The current coronavirus is named COVID-19 and is a zoonotic disease that has been declared a global pandemic. It’s a very real threat and one that is being taken very seriously. We’re no health experts here, so we highly recommend that you head over to the World Health Organisation for the latest information.
As we mentioned above, the rising threat of COVID-19 means a surge in people desperate for the most up-to-date information on current events. Which is exactly when phishing scams tend to work best. They thrive on public reaction and right now everyone is reacting to all things coronavirus. Chances are, you probably landed on this very article after opening a coronavirus labelled email. Luckily we’re the good guys — but not everyone is.
Okay, but what’s coronavirus malware?
In a nutshell, it’s a way of using the coronavirus crisis to pretend to offer information or services to the public which are actually filled with malware designed to hurt or steal from people. Here’s a few examples.
Industry targeted emails
Phishing scams targeting the manufacturing, transportation, higher education, and healthcare industries have been discovered promoting COVID-19 cures as well as topical conspiracies. Once the email attachments are opened, malware is able to harvest data and wreak havoc.
World Health Organisation spoofs
Last week a spoofing campaign targeting Italian email addresses was launched. It coincided with the Italian government increasing the quarantine measures within the country and therefore capitalized on the fear of those it targeted. The emails contained a document allegedly containing a list of precautions to take to stop the spread of the virus. Once the document was opened the device was compromised and personal information was harvested.
Remote worker email scams
In line with the global response to the crisis, hackers are doing their best to be reactive in every scenario. Most recently, many companies worldwide have encouraged their employees to work from home. These lists are available online, so the information is available to anyone. Hackers send emails claiming to be from company HR departments asking users to sign into DocuSign or Microsoft Word and then boom — credentials stolen.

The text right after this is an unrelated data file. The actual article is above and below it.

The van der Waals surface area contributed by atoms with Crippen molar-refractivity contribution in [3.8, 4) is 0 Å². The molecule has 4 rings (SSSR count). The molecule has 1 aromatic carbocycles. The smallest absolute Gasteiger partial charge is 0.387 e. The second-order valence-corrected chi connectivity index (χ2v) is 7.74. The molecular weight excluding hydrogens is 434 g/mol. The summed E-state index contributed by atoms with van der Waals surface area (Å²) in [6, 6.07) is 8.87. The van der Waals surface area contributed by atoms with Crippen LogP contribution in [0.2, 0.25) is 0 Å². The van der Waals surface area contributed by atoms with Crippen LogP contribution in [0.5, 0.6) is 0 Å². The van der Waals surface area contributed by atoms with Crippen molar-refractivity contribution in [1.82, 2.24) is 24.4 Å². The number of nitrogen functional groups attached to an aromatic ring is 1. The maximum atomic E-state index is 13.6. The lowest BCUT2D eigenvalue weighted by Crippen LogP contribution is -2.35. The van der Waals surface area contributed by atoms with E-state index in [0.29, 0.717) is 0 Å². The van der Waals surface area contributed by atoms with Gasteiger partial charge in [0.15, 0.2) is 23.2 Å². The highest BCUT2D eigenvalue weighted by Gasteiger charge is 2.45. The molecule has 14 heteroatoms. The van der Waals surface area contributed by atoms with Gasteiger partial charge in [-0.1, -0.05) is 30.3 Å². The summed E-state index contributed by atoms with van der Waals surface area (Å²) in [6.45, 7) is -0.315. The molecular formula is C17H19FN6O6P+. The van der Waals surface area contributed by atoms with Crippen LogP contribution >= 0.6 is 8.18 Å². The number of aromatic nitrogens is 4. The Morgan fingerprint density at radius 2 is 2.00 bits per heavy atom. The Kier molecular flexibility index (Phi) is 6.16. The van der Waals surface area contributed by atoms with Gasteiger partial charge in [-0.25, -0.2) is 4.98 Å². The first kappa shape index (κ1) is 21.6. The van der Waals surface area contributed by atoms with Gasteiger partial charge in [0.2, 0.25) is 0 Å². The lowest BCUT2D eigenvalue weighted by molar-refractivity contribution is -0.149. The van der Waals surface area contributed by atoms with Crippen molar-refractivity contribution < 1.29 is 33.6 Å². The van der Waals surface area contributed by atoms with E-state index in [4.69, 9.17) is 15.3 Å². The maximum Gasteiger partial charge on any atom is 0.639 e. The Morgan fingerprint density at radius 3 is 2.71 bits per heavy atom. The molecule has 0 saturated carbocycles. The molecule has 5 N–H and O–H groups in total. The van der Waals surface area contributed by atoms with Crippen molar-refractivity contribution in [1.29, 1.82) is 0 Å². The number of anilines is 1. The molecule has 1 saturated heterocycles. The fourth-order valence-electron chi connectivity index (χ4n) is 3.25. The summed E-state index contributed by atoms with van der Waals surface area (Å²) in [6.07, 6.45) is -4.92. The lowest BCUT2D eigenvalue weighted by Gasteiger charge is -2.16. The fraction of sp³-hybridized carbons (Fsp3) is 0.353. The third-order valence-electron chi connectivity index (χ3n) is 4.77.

As the virus spreads several organizations have produced reactive maps allowing viewers to keep track of the global pandemic. So, of course, hackers want their piece of the pie. The malware is indeed a map showing how coronavirus is spreading but it’s just a front for attackers to generate malicious files and install them on your computer. They are then able to steal info stored in your browser such as passwords and credit card details.
Wash your hands clean of coronavirus scams
So how can you stay safe? The coronavirus outbreak is a constantly evolving situation with events changing everyday. People want information as fast and efficiently as they possibly can — it’s the nature of the world we live in. But there are several reliable and trusted sources which should be your go-to when looking for advice, precautions, and updates. To make it easy on ya here’s a shortlist. We’ve included the top US and UK sources for information but if you're somewhere else then your government website is your best bet.
World Health Organisation (WHO)
Centers for Disease Control and Prevention (CDC)
National Health Service (NHS)
Department of State
Foreign & Commonwealth Office (FCO)
As well as making sure you only get your information from reliable sources there are also other things you can do to make sure the information you're seeing is trustworthy.
Know your sources. Use well known sites with good reputations when it comes to sharing accurate news and verifiable facts.
Don’t click on links in unknown emails. Even if the email seems legit, check it and check it again. Does the email address match the sender's name? Are there any typos in the address, no matter how small? Is the layout slightly off? Are sentences structured strangely?
Same goes for attachments. Make sure you check the email is absolutely from someone you know before downloading any attachments and even then double check.
With websites, check the link for strange typos to make sure they are safe, added numbers, or anything that doesn't seem right. It might be different to the website you meant to go to, indicating it's fraudulent.
Think about how it’s been shared. Facebook posts can be written, doctored and distributed by anyone. Remember, multiple likes and shares does not mean the information is factual. The same goes for What’s App chains and Tweets.
Stopping the spread of coronavirus misinformation
Preventing the spread of fake news is an ongoing battle in the world we live in today, and it’s a tough war. Currently there is so much inaccurate information being spread about the coronavirus that the WHO have stated they were facing an “infodemic” in their attempt to curb the misinformation.
Google, Facebook, and Twitter have said they are working hard to remove coronavirus misinformation as soon as they know about it, and are working with the WHO and government agencies to make sure the correct information is given to the public.
In the UK official NHS guidance is now displayed at the top of internet search results in a bid to ensure people are able to access the correct information when they go looking for it.
We hope this article enables you to find the correct information about the virus as well as avoid scams and threats designed to target you and your data during this crisis. From all of us here at AVG stay safe online and healthy offline.